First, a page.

The first three installments in this series, beginning in January 2011, talked about preliminary items that must be understood to have a successful rapid intervention team (RIT) on the fireground and asked what the true rapid intervention capability is for your fire department? Using...
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The various materials used for the sensor or focal plane array will make a difference in the image that we see on the screen of a TI, so a firefighter must understand that as well as which sensor is present in the camera being used – especially if the department owns several different makes or models.
An error commonly made is the way we train with TIs. Firefighters often train with TIs in a non-fireground environment (in the absence of heat conditions as present on the fireground). Training in this sense can provide an image that may be inverted in comparison to what may be actually encountered in a real situation and may also lack the “masking” of objects that can take place with fire conditions present. Firefighters in turn become accustomed to interpreting images that do not reflect what they can be expected to encounter.
Point 9 – The members of our fire department have trained on basic and advanced search procedures such as vent-enter-search (VES) and rope-assisted search procedures (RASP).
Does your department practice search techniques on a regular basis? When was the last time that your crews actually deployed rope and performed a team search? Preparing to perform fireground searches must be mental as well as physical. Basic skills such as orientation drills and mental mapping must be conducted on a regular basis. A simple, but effective drill is to bring firefighters into a room with their masks obscured, have them search the room just as if it were a real incident and then have them draw the room on a sheet of paper once back outside. This helps in developing the senses needed to search under the most adverse conditions.
Large-area searches present challenges and dangers that are out of the ordinary for firefighters. Are they familiar with these and do they fully understand the method or techniques practiced by your department for these types of operations?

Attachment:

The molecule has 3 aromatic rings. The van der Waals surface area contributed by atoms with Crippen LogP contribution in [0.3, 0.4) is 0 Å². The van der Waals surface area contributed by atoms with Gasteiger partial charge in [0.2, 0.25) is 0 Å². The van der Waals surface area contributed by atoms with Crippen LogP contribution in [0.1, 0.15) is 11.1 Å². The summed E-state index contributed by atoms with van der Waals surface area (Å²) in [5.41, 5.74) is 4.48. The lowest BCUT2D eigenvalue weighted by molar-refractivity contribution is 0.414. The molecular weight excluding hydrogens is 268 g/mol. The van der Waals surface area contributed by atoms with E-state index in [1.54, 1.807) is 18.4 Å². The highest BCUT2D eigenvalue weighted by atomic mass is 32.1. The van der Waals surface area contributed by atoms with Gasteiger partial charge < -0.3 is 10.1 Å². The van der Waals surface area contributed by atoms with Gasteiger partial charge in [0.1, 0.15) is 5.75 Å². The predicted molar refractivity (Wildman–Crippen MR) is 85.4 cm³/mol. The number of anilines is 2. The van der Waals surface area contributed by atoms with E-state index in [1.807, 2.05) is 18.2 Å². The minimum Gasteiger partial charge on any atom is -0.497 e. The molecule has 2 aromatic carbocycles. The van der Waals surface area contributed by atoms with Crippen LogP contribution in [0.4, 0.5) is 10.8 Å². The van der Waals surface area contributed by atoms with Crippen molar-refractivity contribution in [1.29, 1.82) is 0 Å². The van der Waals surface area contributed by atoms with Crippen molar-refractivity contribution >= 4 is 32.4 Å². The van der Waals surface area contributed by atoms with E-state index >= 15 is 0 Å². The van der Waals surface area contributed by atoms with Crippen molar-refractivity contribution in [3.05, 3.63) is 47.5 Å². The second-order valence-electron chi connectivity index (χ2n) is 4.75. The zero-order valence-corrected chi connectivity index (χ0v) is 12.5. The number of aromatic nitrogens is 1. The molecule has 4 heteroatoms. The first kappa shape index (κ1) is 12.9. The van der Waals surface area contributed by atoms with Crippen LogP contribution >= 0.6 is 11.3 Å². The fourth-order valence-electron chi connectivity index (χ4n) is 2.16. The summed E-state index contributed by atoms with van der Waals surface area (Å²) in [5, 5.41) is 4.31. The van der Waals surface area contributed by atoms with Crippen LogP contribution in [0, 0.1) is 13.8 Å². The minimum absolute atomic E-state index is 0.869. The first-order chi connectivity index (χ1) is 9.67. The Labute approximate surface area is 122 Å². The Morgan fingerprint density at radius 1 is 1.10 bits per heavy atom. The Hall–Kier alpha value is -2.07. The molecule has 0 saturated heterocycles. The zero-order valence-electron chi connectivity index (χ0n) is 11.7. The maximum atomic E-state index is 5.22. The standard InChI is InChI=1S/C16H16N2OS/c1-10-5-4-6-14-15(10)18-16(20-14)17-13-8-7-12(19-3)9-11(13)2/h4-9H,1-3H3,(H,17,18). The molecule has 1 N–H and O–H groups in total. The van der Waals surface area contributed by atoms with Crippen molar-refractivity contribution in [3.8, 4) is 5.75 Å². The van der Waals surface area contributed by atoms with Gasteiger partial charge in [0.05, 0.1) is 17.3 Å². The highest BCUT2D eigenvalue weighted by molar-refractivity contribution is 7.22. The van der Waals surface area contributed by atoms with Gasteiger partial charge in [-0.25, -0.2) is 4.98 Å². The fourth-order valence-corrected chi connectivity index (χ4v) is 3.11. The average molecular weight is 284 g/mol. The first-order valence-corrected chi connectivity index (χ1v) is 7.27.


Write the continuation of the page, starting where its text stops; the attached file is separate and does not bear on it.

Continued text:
Point 10 – The members of our fire department are skilled in and have practiced getting an air supply to a member who is out of air or trapped.
This is probably one of the most neglected areas when it comes to RIT training. Most Maydays on the fireground take place after crews have been working at the incident for a while. Getting air to the downed firefighter has to be our first priority after finding them. Are all of your department’s SCBA units up to date with the presence of universal air couplings? Do the members of your department understand how to work every option for getting air that is present on your rapid intervention pack?
Point 11 – Our department members are skilled in operating specialized rescue equipment and have practiced using it under hostile conditions.
The RIT is not a technical rescue team, but will have a duty to attempt the initial rescue efforts of trapped firefighters. The RIT’s capabilities will be limited by the members’ training and available equipment. Firefighters drill periodically with specialized tools and equipment in conditions that let them concentrate and see what they are doing. Can these members operate tools such as shores and airbags in hostile conditions as may be encountered in a situation involving a trapped firefighter?
Training is the key to successful RIT operations and staying out of trouble on the fireground. Knowing the basics needed for RIT operations can mean the difference between life and death. Train on them safely and know them well. The fireground is not the place to learn new skills.
Next: Points 12 through 18.